Prompt engineering for question answering with LangChain

Large language models (LLMs) like GPT-3 can produce human-like text given an initial text as prompt. They can also be customised to perform a wide variety of natural language tasks such as: translation, summarization, question-answering, etc.

This customization steps requires tweaking the prompts given to the language model to maximize its effectiveness. This tweaking process requires many attempts/modification to the prompt and hence is also known as Prompt engineering. In the rest of this article we will explore how to use LangChain for a question-anwsering application on custom corpus. LangChain is a python library that makes the customization of models like GPT-3 more approchable by creating an API around the Prompt engineering needed for a specific task.

Enter LangChain


LangChain provides prompt templates for per task (e.g. question answering) and Data Augmented Generation to augment the knowledge of the LLM by providing more contextual data. For instance, for question answering the templace can be found here and looks like this:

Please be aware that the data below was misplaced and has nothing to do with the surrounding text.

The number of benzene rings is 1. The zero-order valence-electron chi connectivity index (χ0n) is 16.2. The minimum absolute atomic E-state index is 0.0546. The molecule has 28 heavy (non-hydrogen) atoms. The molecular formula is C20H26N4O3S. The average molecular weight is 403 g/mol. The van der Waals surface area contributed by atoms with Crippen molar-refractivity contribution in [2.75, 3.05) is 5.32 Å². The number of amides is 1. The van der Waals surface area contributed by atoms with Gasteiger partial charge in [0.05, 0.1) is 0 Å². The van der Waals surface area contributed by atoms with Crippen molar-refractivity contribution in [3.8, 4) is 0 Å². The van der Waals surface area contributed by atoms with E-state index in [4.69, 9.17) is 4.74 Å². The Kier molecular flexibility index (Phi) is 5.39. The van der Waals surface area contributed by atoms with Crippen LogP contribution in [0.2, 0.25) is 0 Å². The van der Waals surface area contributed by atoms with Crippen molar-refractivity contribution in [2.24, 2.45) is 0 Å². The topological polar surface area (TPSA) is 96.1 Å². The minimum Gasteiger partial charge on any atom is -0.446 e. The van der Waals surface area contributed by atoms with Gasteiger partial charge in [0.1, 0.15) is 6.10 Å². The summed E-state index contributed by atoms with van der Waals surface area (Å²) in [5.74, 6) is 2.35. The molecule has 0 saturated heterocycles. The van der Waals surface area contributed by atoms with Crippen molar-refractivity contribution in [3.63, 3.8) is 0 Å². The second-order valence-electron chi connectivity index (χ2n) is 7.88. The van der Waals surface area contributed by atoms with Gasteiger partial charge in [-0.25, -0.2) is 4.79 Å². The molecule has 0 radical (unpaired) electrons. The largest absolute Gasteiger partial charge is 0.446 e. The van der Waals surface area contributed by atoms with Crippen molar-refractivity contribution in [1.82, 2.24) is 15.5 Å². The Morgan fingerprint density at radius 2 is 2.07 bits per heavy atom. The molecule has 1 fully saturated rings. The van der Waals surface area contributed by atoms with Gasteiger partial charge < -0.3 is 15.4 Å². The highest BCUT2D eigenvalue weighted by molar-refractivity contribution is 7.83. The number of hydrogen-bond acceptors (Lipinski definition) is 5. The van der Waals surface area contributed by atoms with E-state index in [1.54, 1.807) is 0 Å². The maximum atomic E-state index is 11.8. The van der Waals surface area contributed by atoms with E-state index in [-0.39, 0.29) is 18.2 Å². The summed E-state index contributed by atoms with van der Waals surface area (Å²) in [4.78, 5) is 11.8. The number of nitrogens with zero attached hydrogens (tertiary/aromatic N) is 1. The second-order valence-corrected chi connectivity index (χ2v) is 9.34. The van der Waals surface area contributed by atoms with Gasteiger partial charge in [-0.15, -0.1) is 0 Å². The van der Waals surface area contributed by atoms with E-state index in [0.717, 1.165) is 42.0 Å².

Given the following extracted parts of a long document and a question, create a final answer with references ("SOURCES").
If you don't know the answer, just say that you don't know. Don't try to make up an answer.
ALWAYS return a "SOURCES" part in your answer.

QUESTION: {question}
Content: ...
Source: ...

You can see that the templace:

  1. starts with a general prompt Given the following extracted parts .. then
  2. highlights the question with QUESTION then